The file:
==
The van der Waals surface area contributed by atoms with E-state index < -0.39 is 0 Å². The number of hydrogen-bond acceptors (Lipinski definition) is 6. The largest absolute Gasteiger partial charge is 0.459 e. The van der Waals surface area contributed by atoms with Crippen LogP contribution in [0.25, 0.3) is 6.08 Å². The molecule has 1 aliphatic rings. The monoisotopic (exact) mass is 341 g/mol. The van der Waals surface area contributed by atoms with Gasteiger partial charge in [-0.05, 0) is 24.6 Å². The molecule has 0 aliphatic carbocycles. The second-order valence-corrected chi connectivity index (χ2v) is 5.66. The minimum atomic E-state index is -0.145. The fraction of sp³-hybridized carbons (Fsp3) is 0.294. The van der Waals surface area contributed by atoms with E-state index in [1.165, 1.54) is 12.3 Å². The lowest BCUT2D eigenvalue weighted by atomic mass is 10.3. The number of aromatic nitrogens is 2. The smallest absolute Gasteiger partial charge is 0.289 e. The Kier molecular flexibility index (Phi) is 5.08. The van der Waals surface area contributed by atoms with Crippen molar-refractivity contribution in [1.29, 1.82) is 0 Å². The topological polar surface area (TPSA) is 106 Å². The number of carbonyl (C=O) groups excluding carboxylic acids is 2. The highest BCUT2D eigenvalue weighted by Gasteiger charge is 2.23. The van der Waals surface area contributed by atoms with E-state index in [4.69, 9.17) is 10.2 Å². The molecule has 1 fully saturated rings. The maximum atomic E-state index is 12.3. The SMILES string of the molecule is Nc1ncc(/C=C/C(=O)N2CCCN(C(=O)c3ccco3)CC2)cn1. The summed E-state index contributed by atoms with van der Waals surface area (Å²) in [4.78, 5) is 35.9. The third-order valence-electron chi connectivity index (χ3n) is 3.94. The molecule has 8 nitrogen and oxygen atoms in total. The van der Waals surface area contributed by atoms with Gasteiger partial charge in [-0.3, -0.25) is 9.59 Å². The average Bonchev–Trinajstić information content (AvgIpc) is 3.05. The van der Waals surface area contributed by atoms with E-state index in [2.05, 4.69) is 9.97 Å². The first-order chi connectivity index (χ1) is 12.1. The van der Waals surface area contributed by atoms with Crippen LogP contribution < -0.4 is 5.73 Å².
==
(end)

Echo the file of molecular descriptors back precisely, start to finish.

The van der Waals surface area contributed by atoms with E-state index < -0.39 is 0 Å². The number of hydrogen-bond acceptors (Lipinski definition) is 6. The largest absolute Gasteiger partial charge is 0.459 e. The van der Waals surface area contributed by atoms with Crippen LogP contribution in [0.25, 0.3) is 6.08 Å². The molecule has 1 aliphatic rings. The monoisotopic (exact) mass is 341 g/mol. The van der Waals surface area contributed by atoms with Gasteiger partial charge in [-0.05, 0) is 24.6 Å². The molecule has 0 aliphatic carbocycles. The second-order valence-corrected chi connectivity index (χ2v) is 5.66. The minimum atomic E-state index is -0.145. The fraction of sp³-hybridized carbons (Fsp3) is 0.294. The van der Waals surface area contributed by atoms with E-state index in [1.165, 1.54) is 12.3 Å². The lowest BCUT2D eigenvalue weighted by atomic mass is 10.3. The number of aromatic nitrogens is 2. The smallest absolute Gasteiger partial charge is 0.289 e. The Kier molecular flexibility index (Phi) is 5.08. The van der Waals surface area contributed by atoms with Crippen molar-refractivity contribution in [1.29, 1.82) is 0 Å². The topological polar surface area (TPSA) is 106 Å². The number of carbonyl (C=O) groups excluding carboxylic acids is 2. The highest BCUT2D eigenvalue weighted by Gasteiger charge is 2.23. The van der Waals surface area contributed by atoms with E-state index in [4.69, 9.17) is 10.2 Å². The molecule has 1 fully saturated rings. The maximum atomic E-state index is 12.3. The SMILES string of the molecule is Nc1ncc(/C=C/C(=O)N2CCCN(C(=O)c3ccco3)CC2)cn1. The summed E-state index contributed by atoms with van der Waals surface area (Å²) in [4.78, 5) is 35.9. The third-order valence-electron chi connectivity index (χ3n) is 3.94. The molecule has 8 nitrogen and oxygen atoms in total. The van der Waals surface area contributed by atoms with Gasteiger partial charge in [-0.3, -0.25) is 9.59 Å². The average Bonchev–Trinajstić information content (AvgIpc) is 3.05. The van der Waals surface area contributed by atoms with E-state index in [2.05, 4.69) is 9.97 Å². The first-order chi connectivity index (χ1) is 12.1. The van der Waals surface area contributed by atoms with Crippen LogP contribution < -0.4 is 5.73 Å².